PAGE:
Class of 2002

Dan Doornink - Football

Doornink was a standout athlete at Wapato High School who earned a football scholarship to WSU. As a Cougar from 1974-77, Doornink rushed for 1,739 career yards on 410 carries while averaging 4.1 yards per carry, and scoring 12 touchdowns. His career rushing yardage total puts him 10th on WSU's all-time list, earning him membership I WSU's athletic hall of fame.

Drafted by the NFL's New York Giants, Doornink spent his 1978 rookie season as a Giant before moving on for seven more seasons with the Seattle-Seahawks. As a Seahawk fullback, Doornink specialized in third-down situations, and was well respected by defenses because of his pass receiving ability. His best season with Seattle was 1979, when he rushed for 500 yards, caught 54 passes for 432 yards, and scored nine touchdowns.

He retired from football after the 1985 season and then began his journey into medicine. He is currently a doctor in Yakima specializing in internal medicine. Dan still stays close to sports, however, serving as a youth coach in the Yakima area.

Dave Heaverlo - Baseball

Heaverlo, an Ellensburg native, gained notoriety while pitching for Central Washington University (CWU). His successful career at Central made Heaverlo a charter member of the inaugural CWU Sports Hall of Fame (class of 1983).

Heaverlo pitched seven seasons at the major-league level - all as a relief pitcher. The right-hander spent the 1975-77 seasons with the San Francisco Giants, 1978-79 seasons with the Oakland A's, the 1980 season with the Seattle Mariners, and a return to Oakland for one final season in 1981. Being known as a prankster made Heaverlo a positive clubhouse influence. His major league career featured 356 appearances, 537 innings pitched 26 saves and a respectable 3.41 earned run average.

Today, Heaverlo lives and works in Moses Lake, where he has a talk radio show and helps coach the Big Bend Community College baseball team. He also spends time following his son Jeff's career in the Seattle Mariners organization.

Ron Howard - Football

Ron Howard played varsity football, basketball and track for Pasco High for three years. As a senior, Howard led the Pasco hoop squad to a 25-1 record - with the one loss coming in the state championship game to Snohomish - 53-51 in overtime.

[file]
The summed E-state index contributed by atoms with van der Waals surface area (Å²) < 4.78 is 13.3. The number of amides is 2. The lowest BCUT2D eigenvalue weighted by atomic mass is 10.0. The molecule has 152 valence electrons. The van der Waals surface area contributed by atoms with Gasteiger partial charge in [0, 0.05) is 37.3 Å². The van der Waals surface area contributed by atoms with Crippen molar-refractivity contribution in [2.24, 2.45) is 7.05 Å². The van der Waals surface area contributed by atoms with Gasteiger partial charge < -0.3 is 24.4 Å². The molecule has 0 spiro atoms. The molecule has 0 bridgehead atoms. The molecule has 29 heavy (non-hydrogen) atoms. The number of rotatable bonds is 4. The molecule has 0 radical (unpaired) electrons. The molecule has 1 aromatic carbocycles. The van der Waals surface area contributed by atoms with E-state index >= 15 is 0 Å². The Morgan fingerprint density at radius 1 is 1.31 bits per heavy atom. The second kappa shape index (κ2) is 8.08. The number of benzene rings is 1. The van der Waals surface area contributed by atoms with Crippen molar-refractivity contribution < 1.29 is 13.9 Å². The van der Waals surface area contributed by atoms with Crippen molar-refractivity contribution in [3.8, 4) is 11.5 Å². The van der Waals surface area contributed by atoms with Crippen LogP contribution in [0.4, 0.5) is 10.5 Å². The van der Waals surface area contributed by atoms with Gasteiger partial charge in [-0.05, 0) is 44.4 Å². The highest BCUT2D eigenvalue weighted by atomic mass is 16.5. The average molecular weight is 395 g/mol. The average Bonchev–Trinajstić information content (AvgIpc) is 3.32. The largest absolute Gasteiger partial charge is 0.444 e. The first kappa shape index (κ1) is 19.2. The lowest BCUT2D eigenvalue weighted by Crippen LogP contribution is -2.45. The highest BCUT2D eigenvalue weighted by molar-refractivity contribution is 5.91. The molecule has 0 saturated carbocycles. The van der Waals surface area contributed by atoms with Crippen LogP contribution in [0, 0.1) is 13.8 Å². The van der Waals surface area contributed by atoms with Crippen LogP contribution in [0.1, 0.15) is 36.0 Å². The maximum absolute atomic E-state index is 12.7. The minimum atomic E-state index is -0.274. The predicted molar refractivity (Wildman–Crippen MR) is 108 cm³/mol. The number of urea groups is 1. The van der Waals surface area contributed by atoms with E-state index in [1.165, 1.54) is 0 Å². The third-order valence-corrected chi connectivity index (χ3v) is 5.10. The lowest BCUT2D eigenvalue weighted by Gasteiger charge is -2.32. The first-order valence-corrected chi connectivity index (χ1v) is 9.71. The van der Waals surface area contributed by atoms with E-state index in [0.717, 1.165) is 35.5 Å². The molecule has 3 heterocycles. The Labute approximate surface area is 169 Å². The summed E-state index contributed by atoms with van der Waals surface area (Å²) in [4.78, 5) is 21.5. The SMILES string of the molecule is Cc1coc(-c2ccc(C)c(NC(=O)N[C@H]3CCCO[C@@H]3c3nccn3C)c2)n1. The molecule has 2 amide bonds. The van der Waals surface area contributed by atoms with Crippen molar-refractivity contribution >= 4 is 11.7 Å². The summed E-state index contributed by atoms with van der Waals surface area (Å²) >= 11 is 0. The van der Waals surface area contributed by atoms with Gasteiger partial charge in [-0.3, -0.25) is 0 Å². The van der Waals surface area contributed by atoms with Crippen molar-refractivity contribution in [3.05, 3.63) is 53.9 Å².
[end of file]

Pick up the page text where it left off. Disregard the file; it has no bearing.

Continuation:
After graduating in 1970, Howard went on to become a basketball star at Seattle University. Although Seattle University had no football program, Howard was drafted by the NFL's Dallas Cowboys, who had had their eye on him since he was a sophomore at Seattle U. Despite the odds, Howard made the Cowboys as a tight end and spent two seasons with the Cowboys, before moving back to Seattle for another three seasons with the Seattle Seahawks before injuries forced him out of the game. Howard's team record for receptions by a tight-end in a season stood for nearly 30 years before being broken.

Howard works today as the House Administrator in the Seattle School District. He is part of the coaching staff for football, basketball and track at Rainier Beach High School and is working towards his principleship credentials.

A little known fact, Super Bowl X featured two Tri-Citians, and now Central Washington Hall of Famers, playing against each other; Howard for the Cowboys, and Ray Mansfield for the Pittsburgh Steelers (Central Washington Sports Hall of Fame Class of 1999). Mansfield interned at Pasco High where Howard was one of his students. Who could have predicted these two paths would cross again on the NFL's biggest stage!

Darrel Keller - Wrestling

The Keller brothers earned three high school state wrestling championships between them at Kennewick High in 1965 and 1966, then four NCAA championships at Oklahoma State University from 1968-71. Back in the 1960s, the Keller's were two of the toughest wrestlers in the Northwest.

Darrell was Washington State Champion at 123 pounds in 1966 as a senior at Kennewick High School. From there, Darrell wrestled for Columbia Basin College in 1967 and was the Northwest Junior College National Champion, the National Junior College Champion, and was recognized as the Outstanding Wrestler of the National Junior College Athletic Association Tournament.

In 1970, while at Oklahoma State University (OSU), Darrell was the NCAA Champion at 134 pounds, going 15-1. He was also the U.S. Wrestling Federation Freestyle National Champion at 136.5 lbs., and was named Outstanding Wrestler for OSU.

The following year, Darrell's dream to become a two time NCAA Champion was nearly halted by a shoulder injury that required surgery. Rather than miss this opportunity, he wrestled using only one arm to qualify for the NCAA championships. For the NCAA Championship Tournament, he had a strap allowing him to move his arm about four inches from his side, giving him some movement. However, in his final match he was up against the returning NCAA Champion. For this match, Darrell removed the shoulder strap so he could have nothing holding him back. He won the match 16-12 and become the NCAA Champion at 142 lbs, was named Outstanding Wrestler of the NCAA Tournament, and was named Outstanding Athlete for OSU. That year, he also represented the West in the East-West Dual Match.